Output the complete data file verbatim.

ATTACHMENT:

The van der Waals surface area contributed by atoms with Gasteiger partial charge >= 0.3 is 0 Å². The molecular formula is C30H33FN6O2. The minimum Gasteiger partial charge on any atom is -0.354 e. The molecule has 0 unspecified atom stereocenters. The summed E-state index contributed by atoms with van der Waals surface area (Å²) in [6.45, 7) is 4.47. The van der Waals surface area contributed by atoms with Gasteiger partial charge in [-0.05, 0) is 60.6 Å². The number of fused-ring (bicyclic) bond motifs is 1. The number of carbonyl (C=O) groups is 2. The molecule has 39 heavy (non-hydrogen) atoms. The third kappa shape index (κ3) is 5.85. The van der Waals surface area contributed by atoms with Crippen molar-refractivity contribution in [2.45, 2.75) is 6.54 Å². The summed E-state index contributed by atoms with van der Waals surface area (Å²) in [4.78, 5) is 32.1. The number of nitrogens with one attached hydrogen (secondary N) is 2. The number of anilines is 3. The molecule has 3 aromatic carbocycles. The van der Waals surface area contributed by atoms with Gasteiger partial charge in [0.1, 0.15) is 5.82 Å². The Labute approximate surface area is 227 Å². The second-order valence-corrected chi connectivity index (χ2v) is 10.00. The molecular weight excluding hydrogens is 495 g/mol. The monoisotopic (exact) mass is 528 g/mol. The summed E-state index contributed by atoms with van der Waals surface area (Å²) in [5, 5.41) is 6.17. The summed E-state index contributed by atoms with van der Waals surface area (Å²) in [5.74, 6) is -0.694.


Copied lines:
The van der Waals surface area contributed by atoms with Gasteiger partial charge >= 0.3 is 0 Å². The molecular formula is C30H33FN6O2. The minimum Gasteiger partial charge on any atom is -0.354 e. The molecule has 0 unspecified atom stereocenters. The summed E-state index contributed by atoms with van der Waals surface area (Å²) in [6.45, 7) is 4.47. The van der Waals surface area contributed by atoms with Gasteiger partial charge in [-0.05, 0) is 60.6 Å². The number of fused-ring (bicyclic) bond motifs is 1. The number of carbonyl (C=O) groups is 2. The molecule has 39 heavy (non-hydrogen) atoms. The third kappa shape index (κ3) is 5.85. The van der Waals surface area contributed by atoms with Crippen molar-refractivity contribution in [2.45, 2.75) is 6.54 Å². The summed E-state index contributed by atoms with van der Waals surface area (Å²) in [4.78, 5) is 32.1. The number of nitrogens with one attached hydrogen (secondary N) is 2. The number of anilines is 3. The molecule has 3 aromatic carbocycles. The van der Waals surface area contributed by atoms with Gasteiger partial charge in [0.1, 0.15) is 5.82 Å². The Labute approximate surface area is 227 Å². The second-order valence-corrected chi connectivity index (χ2v) is 10.00. The molecular weight excluding hydrogens is 495 g/mol. The monoisotopic (exact) mass is 528 g/mol. The summed E-state index contributed by atoms with van der Waals surface area (Å²) in [5, 5.41) is 6.17. The summed E-state index contributed by atoms with van der Waals surface area (Å²) in [5.74, 6) is -0.694.